Friday, March 14, 2014

Antagonistic muscles

Muscles work by getting shorter. We say that they contract, and the process is called contraction.
Muscles are attached to bones by strong tendons. When a muscle contracts, it pulls on the bone, and the bone can move if it is part of a joint.
Muscles can only pull and cannot push. This would be a problem if a joint was controlled by just one muscle. As soon as the muscle had contracted and pulled on a bone, that would be it, with no way to move the bone back again. The problem is solved by having muscles in pairs, called antagonistic muscles.

Biceps and triceps

The elbow joint lets our forearm move up or down. It is controlled by two muscles, the biceps on the front of the upper arm, and the triceps on the back of the upper arm. The biceps and the triceps are antagonistic muscles.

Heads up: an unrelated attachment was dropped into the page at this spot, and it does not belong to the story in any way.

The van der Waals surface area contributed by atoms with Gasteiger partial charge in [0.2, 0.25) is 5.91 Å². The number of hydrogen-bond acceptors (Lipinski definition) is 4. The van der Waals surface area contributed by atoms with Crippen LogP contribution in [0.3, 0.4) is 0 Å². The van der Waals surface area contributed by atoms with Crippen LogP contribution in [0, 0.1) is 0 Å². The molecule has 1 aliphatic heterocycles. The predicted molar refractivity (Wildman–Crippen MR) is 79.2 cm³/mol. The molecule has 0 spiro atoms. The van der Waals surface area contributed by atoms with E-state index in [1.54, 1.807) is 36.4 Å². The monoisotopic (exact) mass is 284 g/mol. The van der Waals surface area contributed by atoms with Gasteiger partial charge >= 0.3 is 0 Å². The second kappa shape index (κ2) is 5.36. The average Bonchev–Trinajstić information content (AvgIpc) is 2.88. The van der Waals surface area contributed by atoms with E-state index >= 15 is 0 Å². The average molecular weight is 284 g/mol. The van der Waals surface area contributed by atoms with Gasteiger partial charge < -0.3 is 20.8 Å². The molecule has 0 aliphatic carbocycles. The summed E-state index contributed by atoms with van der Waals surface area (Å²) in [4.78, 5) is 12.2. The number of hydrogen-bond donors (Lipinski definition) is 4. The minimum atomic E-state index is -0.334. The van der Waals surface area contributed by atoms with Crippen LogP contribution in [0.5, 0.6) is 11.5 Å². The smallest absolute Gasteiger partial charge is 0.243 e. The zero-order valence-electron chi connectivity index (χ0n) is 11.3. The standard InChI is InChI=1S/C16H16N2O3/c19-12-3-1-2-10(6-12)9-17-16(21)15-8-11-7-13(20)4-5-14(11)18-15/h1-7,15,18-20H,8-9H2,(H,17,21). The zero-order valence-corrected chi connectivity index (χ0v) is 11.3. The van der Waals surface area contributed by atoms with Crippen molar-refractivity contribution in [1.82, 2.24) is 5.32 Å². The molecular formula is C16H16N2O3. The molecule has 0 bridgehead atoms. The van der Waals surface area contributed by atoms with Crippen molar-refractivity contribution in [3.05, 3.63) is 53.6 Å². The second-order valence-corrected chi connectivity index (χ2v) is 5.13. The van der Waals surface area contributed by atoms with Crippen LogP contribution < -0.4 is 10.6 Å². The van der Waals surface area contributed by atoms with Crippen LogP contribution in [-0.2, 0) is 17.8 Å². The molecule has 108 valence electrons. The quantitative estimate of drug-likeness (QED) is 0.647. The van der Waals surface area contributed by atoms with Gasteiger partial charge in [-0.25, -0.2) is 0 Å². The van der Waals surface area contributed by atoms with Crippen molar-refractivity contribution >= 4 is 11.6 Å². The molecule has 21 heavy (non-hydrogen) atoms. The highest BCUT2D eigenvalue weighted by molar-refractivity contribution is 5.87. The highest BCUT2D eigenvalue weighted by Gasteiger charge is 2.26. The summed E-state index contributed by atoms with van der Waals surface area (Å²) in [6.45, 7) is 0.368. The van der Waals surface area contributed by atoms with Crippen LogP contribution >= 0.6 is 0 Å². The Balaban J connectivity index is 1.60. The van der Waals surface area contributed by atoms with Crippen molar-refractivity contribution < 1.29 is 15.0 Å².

• when the biceps muscle contracts, the forearm moves up
  • when the triceps muscle contracts, the forearm moves down.
This solves the problem. To lift the forearm, the biceps contracts and the triceps relaxes. To lower the forearm again, the triceps contracts and the biceps relax.
Muscles in the arm
Note to Students: Revise all the work you have done, there will be a TEST on Monday. BE PREPARED!

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